ConocoPhillips (NYSE:COP) is one of the biggest oil producers in the world and the newest case study regarding the dangers of chasing yield (the stock had a dividend yield of 3.03% as of yesterday evening).
Among the investors tracked by Insider Monkey, 44 held shares of COP at the end of September 2015, amassing 2.10% of the company’s outstanding stock, which compares with 43 funds holding shares a quarter earlier. First Eagle Investment Management is the largest shareholder of the company among the funds in the Insider Monkey database, holding 7.55 million shares, according to its last 13F filing.
Even worse, income investors that chased COP are sitting on another 2% capital loss this morning as the stock has traded off on the news (COP is down 18% YTD). Chasing yield is a dangerous game, and dividend investors need to remember that we are still playing a total return game where income and price matter. To avoid riskier dividend stocks, income investors might be interested in reviewing our earlier article reviewing how to find safer dividend stocks.Despite its $45 billion market cap, $2.4 billion in cash on hand, and single-A credit rating, COP slashed its quarterly dividend from $0.74 per share to $0.25 per share, representing a 66% reduction. The stock’s yield just fell from 7.7% to 2.6% (using yesterday’s closing stock price of $38.63 per share), and a theoretical $10,000 investment in COP will see its annual income generation drop from about $770 to $260.
Fortunately, we did not own COP in any of our dividend portfolios because it had one of the lowest Dividend Safety Scores in our database with a score of 17 (scores of 50 are average, 75 0r higher is excellent, and 25 or lower is risky). To better understand the safety of a dividend payment, we believe prudent investors must look at a handful of key metrics, including a company’s payout ratios, free cash flow generation, cyclicality, and balance sheet.
As a commodity company, COP required extra scrutiny. Commodity companies are notoriously capital-intensive, often carry high debt loads to fund their operations, generate less predictable free cash flow, and have little to no control over the selling price of their products.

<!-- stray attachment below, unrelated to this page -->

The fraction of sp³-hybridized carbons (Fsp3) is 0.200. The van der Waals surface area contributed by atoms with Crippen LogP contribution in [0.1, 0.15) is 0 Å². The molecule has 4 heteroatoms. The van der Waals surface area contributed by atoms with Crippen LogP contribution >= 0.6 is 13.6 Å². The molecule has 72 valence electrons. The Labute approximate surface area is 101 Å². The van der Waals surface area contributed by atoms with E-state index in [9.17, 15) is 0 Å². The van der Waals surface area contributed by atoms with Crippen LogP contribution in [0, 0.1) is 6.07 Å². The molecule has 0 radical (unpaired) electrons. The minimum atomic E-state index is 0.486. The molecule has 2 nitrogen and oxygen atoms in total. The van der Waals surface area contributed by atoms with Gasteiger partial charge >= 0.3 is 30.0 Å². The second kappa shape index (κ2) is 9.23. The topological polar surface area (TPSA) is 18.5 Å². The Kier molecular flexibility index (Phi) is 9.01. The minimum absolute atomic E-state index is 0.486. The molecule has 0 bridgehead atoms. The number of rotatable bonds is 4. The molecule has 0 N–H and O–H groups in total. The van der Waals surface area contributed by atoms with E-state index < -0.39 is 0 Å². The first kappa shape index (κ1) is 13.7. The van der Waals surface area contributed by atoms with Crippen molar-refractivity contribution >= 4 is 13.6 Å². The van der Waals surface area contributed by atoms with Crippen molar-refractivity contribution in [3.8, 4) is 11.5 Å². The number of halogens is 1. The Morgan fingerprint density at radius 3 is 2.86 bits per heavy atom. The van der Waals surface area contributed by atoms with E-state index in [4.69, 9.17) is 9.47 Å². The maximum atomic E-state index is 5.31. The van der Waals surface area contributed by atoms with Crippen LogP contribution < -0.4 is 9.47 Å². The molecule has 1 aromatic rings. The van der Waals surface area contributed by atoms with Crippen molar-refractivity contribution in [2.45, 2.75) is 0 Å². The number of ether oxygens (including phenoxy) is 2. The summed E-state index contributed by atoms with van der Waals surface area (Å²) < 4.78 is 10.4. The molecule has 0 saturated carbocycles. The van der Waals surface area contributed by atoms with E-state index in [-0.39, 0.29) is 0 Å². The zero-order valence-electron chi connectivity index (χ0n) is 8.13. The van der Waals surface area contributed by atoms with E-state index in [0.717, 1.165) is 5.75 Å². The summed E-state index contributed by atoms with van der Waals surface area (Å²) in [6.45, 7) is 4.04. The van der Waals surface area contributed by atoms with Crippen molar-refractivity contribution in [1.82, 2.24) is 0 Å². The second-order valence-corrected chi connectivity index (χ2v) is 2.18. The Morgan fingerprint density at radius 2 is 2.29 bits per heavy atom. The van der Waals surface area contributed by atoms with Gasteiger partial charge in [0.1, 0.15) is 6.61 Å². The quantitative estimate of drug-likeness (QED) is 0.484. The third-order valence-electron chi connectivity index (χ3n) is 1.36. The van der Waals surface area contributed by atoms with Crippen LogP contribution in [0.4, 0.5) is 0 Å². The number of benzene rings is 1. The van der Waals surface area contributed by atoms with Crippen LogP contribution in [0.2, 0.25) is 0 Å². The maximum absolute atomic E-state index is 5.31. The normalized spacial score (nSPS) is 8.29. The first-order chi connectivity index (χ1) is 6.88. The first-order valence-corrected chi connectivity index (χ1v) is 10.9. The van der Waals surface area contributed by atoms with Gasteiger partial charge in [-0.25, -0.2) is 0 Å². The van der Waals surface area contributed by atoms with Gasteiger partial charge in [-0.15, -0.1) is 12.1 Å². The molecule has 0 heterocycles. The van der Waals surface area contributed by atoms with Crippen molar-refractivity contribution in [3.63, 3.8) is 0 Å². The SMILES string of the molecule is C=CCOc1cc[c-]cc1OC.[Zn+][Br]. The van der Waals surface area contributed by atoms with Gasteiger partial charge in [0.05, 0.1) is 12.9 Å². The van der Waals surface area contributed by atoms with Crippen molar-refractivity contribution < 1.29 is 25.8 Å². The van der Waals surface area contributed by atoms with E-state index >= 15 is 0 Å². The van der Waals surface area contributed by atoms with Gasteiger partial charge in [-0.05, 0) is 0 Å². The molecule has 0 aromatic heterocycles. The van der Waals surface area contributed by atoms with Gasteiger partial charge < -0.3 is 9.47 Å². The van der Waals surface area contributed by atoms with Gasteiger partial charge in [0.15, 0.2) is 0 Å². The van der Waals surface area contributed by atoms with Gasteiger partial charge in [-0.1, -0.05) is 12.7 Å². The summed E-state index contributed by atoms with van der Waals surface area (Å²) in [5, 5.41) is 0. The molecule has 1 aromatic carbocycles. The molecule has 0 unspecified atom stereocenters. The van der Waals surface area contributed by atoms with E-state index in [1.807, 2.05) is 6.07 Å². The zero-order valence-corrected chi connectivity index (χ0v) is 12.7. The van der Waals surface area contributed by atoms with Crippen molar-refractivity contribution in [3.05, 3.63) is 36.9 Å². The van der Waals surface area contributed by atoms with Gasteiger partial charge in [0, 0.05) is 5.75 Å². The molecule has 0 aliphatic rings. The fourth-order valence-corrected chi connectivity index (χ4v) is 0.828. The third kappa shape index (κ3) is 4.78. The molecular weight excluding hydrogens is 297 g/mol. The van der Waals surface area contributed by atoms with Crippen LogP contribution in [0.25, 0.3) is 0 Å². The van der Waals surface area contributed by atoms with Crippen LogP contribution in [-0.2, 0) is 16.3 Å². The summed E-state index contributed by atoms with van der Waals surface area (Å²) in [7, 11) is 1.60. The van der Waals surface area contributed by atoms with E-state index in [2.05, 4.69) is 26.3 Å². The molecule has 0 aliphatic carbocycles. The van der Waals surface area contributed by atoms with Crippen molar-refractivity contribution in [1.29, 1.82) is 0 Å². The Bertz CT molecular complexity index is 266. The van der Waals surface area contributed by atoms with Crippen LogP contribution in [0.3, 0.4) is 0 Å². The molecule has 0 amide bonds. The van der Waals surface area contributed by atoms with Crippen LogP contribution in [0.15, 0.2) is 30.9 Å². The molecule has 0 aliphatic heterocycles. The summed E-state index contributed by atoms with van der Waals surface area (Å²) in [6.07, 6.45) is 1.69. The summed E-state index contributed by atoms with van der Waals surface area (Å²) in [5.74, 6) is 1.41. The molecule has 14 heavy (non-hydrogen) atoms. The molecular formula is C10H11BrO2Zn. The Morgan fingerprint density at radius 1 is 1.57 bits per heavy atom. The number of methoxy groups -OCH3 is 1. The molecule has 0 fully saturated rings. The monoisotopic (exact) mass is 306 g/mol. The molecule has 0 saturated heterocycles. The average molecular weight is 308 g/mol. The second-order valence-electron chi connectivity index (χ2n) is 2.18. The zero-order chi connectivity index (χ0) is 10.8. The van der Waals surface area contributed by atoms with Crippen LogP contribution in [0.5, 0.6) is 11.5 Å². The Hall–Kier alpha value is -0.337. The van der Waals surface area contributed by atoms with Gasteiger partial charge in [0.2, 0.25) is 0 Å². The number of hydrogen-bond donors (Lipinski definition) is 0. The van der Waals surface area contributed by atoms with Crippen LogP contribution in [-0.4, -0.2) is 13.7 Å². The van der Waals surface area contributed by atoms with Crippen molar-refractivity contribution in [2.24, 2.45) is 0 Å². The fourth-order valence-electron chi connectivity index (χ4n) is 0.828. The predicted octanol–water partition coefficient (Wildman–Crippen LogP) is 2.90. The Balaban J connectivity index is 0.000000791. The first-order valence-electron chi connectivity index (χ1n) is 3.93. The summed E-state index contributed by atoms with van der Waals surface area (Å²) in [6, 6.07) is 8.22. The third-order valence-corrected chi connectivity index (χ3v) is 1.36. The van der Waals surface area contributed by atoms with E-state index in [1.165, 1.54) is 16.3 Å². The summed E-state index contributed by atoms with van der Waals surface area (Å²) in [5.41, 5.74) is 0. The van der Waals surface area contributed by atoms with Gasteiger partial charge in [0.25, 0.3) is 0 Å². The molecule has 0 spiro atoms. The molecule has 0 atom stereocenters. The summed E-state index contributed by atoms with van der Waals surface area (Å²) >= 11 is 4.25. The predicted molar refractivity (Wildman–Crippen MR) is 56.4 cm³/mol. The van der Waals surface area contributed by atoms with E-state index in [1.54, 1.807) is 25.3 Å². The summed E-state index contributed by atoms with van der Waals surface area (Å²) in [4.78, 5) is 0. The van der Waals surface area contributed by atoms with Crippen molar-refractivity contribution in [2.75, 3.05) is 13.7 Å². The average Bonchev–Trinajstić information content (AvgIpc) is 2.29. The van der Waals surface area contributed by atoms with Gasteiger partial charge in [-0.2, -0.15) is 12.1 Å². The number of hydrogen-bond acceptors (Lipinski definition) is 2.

If these businesses overextend themselves during peak operating conditions (e.g. taking on debt to fund major growth projects, acquire a competitor, or repurchase), they can be in for a world of pain when their markets inevitably but unexpectedly cycle down. The timing is almost never good.
With the oil market, this is exactly what happened. OPEC (Organization of the Petroleum Exporting Countries), the largest and lowest-cost group of oil producers, decided to flood the market with supply to take market share back from higher-cost North American shale oil producers. Tepid demand and a flood of incremental supply is a recipe for disaster in any commodity market and oil has been no exception, falling over 70% from its 2014 peak.
No one knows when oil prices will recover or the price they will recover to. However, higher cost producers with extended balance sheets and less diversified businesses are feeling the noose tighten around their necks.
Why did COP have to cut its dividend? Let’s take a closer look at the company’s financials.
Through the first nine months of 2015, ConocoPhillips (NYSE:COP) generated approximately $6 billion in operating cash flow. The company’s capital expenditures totaled $7.9 billion over this period, resulting in a free cash flow drain of about $1.9 billion. COP also paid out about $2.7 billion in dividends during this period. Once dividends are added in, COP’s cash flow drain reaches $4.6 billion through the first nine months of 2015.